They say that “the customer is king” but the ticketing system is likely to be mostly used by IT support staff. In fact, it will occupy them for a large part of their working day and become a fundamental aspect of their daily job, and their motivation levels. If your staff like using the ticketing system, then that will increase their job satisfaction and productivity. If they do not like it, then the opposite will happen. The easiest way to find out if your staff will like the ticketing system, thereby capturing their support, is to involve them in the selection and assessment of any new ticketing system. Plus, of course, there is the need to involve end users in the ticketing system capabilities that they use, such as self-service portal and the knowledge base. If end users don’t like using the ticketing system then driving adoption will be an uphill battle at best.

Share What is Learned

As a new ticketing system is used, staff and end users will become familiar with it and push the ticketing system to new limits. They may well also adapt and improve upon how it is used. Many of the techniques, tricks, knacks, and improvements will be useful to others in similar situations. So establish a mechanism – from a local wiki through to formal user groups to help capture and spread useful ticketing system innovations. Also keep track of the lessons learned for things that do not work, so as to prevent repetition. These can also be incorporated and fed into the organization’s ITIL continual service improvement activities as appropriate.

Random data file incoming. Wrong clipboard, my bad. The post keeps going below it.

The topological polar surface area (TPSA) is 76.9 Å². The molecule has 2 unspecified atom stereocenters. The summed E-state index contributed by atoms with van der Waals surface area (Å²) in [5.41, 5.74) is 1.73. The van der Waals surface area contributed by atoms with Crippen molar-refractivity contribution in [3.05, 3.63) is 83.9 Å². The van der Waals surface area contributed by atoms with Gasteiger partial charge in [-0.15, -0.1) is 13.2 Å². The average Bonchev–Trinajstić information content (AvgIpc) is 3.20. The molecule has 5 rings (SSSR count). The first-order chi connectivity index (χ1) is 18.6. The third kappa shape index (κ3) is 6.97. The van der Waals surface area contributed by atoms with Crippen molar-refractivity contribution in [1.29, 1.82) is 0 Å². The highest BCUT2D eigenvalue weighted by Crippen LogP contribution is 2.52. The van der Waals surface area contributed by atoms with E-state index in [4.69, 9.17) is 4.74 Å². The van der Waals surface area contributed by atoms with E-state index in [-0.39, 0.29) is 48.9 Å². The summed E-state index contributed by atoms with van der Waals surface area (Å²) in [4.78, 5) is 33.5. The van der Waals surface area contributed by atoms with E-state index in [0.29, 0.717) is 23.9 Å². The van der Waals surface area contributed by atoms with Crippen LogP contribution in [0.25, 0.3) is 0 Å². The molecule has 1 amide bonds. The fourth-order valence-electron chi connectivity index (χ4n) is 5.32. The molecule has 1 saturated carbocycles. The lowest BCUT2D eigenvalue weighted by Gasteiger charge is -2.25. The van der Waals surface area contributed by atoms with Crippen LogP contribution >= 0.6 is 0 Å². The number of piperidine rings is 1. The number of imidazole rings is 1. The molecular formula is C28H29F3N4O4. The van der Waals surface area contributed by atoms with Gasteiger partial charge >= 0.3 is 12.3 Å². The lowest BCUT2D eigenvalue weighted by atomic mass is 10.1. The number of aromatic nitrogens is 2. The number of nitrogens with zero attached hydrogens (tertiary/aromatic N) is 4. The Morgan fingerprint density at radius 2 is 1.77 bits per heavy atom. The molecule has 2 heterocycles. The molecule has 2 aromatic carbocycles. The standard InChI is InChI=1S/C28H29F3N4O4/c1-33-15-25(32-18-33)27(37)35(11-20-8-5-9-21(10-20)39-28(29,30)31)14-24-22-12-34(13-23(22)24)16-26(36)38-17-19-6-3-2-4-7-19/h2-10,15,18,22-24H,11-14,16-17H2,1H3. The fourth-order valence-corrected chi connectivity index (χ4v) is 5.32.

Establish and Maintain Categories and Terminology, but Expect Change

There are many benefits of using consistency and conformance to establish norms. To help deliver this, set up a group to, initially, build an agreed set of categories to be used within the ticketing system. But also be aware that all things change and that this set of categories and standard terminology will evolve as the organization and its environment change. Your organization will need to steer a careful line between:
  • Too much change, which reduces the benefits of consistency and makes reporting and trend analysis less reliable, and …
  • Too little change, which leaves a ticketing system that does not reflect current reality. This will also damage reporting and trending since staff will be obliged to miscategorize things if new, necessary categories are not introduced. Deleting no-longer-used ones is also necessary since too many categories can cause confusion and delay.

Learn From Experience and Accept Growing Pains

If your ticketing system has a significant element of “newness and innovation” in your organization, then it is highly unlikely that it will have been implemented perfectly first time. To do so would require a perfect vision of the future, which most of us don’t have. The truth is that unexpected changes will happen, growth will be different from expected, and some presumptions and assumptions will not be validated by reality. So this element of imperfection, and need for improvement, is to be expected and is not any kind of failure. It does mean though that after, say, 18-24 months the implementation should be revisited and adaptations – or possibly even a re-implementation – put in place.